Articles | Volume 7, issue 4
Research article
26 Nov 2011
Research article |  | 26 Nov 2011

High-latitude obliquity as a dominant forcing in the Agulhas current system

T. Caley, J.-H. Kim, B. Malaizé, J. Giraudeau, T. Laepple, N. Caillon, K. Charlier, H. Rebaubier, L. Rossignol, I. S. Castañeda, S. Schouten, and J. S. Sinninghe Damsté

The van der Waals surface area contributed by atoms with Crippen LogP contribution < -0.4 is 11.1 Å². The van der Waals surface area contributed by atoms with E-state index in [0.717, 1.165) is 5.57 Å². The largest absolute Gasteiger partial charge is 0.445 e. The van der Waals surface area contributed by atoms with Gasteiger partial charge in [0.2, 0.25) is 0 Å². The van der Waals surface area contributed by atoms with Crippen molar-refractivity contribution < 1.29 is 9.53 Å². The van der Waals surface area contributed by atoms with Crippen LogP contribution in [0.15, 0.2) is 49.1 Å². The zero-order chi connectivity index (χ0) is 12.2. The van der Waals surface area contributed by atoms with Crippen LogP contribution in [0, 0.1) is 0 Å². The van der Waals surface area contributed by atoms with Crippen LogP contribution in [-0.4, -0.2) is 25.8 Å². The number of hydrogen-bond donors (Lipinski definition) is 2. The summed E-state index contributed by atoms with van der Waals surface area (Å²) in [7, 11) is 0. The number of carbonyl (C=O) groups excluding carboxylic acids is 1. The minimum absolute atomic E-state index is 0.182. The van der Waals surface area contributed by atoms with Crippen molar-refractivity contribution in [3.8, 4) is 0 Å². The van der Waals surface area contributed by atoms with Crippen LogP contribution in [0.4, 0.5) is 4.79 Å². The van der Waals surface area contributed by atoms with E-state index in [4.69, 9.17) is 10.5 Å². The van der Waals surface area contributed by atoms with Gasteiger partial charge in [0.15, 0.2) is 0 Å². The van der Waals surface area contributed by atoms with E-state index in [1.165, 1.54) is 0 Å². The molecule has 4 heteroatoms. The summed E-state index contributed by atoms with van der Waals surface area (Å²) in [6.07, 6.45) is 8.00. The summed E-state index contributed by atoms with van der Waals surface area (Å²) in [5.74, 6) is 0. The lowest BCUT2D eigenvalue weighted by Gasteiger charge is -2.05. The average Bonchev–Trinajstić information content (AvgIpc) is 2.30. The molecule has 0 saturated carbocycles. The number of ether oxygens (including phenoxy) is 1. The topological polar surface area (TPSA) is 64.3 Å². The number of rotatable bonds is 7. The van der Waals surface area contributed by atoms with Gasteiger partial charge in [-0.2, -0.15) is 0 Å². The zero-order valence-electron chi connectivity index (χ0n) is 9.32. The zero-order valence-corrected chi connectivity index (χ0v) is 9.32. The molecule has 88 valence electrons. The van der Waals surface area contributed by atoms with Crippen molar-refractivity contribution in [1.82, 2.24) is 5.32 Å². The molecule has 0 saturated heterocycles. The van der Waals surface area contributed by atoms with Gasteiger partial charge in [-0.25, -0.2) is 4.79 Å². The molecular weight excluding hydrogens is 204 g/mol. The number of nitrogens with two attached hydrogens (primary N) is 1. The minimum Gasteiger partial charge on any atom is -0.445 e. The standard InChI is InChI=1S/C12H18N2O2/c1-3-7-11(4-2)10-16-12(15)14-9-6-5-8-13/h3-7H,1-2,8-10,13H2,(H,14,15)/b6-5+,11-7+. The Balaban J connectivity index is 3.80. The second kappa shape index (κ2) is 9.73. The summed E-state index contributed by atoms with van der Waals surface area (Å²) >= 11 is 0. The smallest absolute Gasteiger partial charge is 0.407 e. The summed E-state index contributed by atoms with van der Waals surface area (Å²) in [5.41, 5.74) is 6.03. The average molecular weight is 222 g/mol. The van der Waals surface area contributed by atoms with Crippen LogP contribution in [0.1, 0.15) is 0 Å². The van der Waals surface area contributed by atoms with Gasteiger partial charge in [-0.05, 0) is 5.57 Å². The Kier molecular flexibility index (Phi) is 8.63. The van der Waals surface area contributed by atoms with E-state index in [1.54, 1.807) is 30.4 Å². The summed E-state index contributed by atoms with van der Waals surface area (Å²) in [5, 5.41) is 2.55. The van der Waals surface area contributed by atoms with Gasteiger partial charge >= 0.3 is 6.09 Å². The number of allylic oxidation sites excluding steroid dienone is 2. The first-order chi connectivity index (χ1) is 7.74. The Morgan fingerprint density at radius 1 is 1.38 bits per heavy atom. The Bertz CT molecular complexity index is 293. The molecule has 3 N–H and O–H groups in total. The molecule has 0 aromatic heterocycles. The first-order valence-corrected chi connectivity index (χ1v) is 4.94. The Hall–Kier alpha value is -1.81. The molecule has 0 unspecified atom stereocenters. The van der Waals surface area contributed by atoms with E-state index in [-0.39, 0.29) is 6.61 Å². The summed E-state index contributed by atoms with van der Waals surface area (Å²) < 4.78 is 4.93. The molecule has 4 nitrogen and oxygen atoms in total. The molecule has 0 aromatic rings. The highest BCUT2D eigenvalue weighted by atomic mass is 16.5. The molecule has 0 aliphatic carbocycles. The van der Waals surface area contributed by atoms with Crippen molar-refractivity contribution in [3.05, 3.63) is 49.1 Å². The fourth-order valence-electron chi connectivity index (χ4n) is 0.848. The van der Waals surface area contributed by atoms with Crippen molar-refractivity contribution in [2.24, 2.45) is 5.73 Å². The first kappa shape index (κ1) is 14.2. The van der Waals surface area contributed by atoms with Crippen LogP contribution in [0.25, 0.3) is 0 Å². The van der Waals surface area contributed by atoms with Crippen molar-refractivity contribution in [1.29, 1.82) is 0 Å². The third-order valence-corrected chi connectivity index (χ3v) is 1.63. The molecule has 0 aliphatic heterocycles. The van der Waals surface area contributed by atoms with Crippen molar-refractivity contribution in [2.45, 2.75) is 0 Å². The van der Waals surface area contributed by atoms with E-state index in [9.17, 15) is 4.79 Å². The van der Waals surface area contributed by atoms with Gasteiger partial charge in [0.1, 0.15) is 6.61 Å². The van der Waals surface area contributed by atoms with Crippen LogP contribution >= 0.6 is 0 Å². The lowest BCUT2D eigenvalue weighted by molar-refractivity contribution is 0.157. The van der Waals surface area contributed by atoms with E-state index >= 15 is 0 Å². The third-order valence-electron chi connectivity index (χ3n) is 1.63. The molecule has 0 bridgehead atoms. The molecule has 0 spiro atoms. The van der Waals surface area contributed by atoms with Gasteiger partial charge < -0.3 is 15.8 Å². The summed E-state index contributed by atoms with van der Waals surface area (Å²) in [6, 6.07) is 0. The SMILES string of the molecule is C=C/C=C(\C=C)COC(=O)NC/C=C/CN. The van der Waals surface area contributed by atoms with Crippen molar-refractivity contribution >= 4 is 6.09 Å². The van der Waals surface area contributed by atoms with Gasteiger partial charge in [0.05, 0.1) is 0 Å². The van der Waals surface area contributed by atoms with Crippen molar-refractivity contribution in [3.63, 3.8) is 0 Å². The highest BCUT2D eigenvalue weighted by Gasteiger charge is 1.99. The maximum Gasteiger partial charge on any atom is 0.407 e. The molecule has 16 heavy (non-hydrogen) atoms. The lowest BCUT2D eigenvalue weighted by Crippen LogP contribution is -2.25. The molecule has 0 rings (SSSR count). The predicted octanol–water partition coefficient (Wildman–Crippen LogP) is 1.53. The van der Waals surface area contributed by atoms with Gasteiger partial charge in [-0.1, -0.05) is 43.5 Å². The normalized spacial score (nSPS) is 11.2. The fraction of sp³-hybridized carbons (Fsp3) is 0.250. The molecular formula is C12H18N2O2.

Abstract. The Agulhas Current transport of heat and salt from the Indian Ocean into the South Atlantic around South Africa (Agulhas leakage), can affect the Atlantic meridional overturning circulation (AMOC) and, thus, influence global climate. However, efforts to elucidate forcing mechanisms connecting the Agulhas leakage with the upstream dynamics of the current have been hampered by a lack of climate records extracted from the area where the Agulhas current originates. We determine 800-kyr sea surface temperature (SST) and salinity (SSS) records from the "precursor" region of the Agulhas current and show that these records contain strong 100-kyr and 41-kyr cycles. This latter obliquity-driven cycle is nearly in phase with changes in the annual mean insolation and air temperature at high southern latitudes. In contrast, our SST and SSS records did not reveal precession-driven cycles, which is surprising given the low-latitude location of the upstream Agulhas current. Together, this indicates that the dynamics of the Agulhas current system is mainly controlled by high latitude obliquity through its influence on the position of the Southern Hemisphere subtropical front (STF) and its associated westerlies. Our study demonstrates that obliquity may drive an important part of the 100 kyr cycles observed in the system rather than precession. Our results also suggest that a stronger Agulhas current, associated with a northward shift of the wind system during glacial periods, leads to reduced leakage, in accordance with the theory. We argue that during terminations, stronger Agulhas leakage of heat and salt was triggered by increased obliquity exerting a positive feedback on the global climate system through modulating long-term AMOC variations.